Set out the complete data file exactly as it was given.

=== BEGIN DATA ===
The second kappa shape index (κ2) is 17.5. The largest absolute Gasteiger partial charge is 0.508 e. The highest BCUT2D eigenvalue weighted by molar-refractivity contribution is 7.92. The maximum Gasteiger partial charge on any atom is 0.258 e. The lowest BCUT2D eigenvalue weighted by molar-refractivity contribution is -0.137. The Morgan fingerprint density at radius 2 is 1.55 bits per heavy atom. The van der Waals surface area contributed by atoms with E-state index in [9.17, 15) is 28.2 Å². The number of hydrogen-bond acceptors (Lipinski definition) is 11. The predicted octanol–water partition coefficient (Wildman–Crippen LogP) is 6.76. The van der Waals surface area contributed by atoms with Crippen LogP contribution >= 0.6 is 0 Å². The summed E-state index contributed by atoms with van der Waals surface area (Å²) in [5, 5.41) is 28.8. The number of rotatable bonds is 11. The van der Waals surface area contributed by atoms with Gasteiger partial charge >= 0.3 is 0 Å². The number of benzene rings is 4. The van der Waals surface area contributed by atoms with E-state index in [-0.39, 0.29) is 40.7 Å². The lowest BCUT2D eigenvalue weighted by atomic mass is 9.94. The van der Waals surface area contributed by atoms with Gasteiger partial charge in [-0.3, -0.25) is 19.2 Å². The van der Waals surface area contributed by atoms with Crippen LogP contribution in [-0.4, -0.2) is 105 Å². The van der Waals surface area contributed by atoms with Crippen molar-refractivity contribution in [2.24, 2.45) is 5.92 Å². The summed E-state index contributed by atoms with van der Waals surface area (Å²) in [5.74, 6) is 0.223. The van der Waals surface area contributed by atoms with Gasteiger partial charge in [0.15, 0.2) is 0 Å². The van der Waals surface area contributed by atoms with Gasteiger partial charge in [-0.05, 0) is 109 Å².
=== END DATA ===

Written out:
The second kappa shape index (κ2) is 17.5. The largest absolute Gasteiger partial charge is 0.508 e. The highest BCUT2D eigenvalue weighted by molar-refractivity contribution is 7.92. The maximum Gasteiger partial charge on any atom is 0.258 e. The lowest BCUT2D eigenvalue weighted by molar-refractivity contribution is -0.137. The Morgan fingerprint density at radius 2 is 1.55 bits per heavy atom. The van der Waals surface area contributed by atoms with E-state index in [9.17, 15) is 28.2 Å². The number of hydrogen-bond acceptors (Lipinski definition) is 11. The predicted octanol–water partition coefficient (Wildman–Crippen LogP) is 6.76. The van der Waals surface area contributed by atoms with Crippen LogP contribution >= 0.6 is 0 Å². The summed E-state index contributed by atoms with van der Waals surface area (Å²) in [5, 5.41) is 28.8. The number of rotatable bonds is 11. The van der Waals surface area contributed by atoms with Gasteiger partial charge >= 0.3 is 0 Å². The number of benzene rings is 4. The van der Waals surface area contributed by atoms with E-state index in [-0.39, 0.29) is 40.7 Å². The lowest BCUT2D eigenvalue weighted by atomic mass is 9.94. The van der Waals surface area contributed by atoms with Gasteiger partial charge in [-0.3, -0.25) is 19.2 Å². The van der Waals surface area contributed by atoms with Crippen LogP contribution in [-0.4, -0.2) is 105 Å². The van der Waals surface area contributed by atoms with Crippen molar-refractivity contribution in [2.24, 2.45) is 5.92 Å². The summed E-state index contributed by atoms with van der Waals surface area (Å²) in [5.74, 6) is 0.223. The van der Waals surface area contributed by atoms with Gasteiger partial charge in [0.15, 0.2) is 0 Å². The van der Waals surface area contributed by atoms with Gasteiger partial charge in [-0.05, 0) is 109 Å².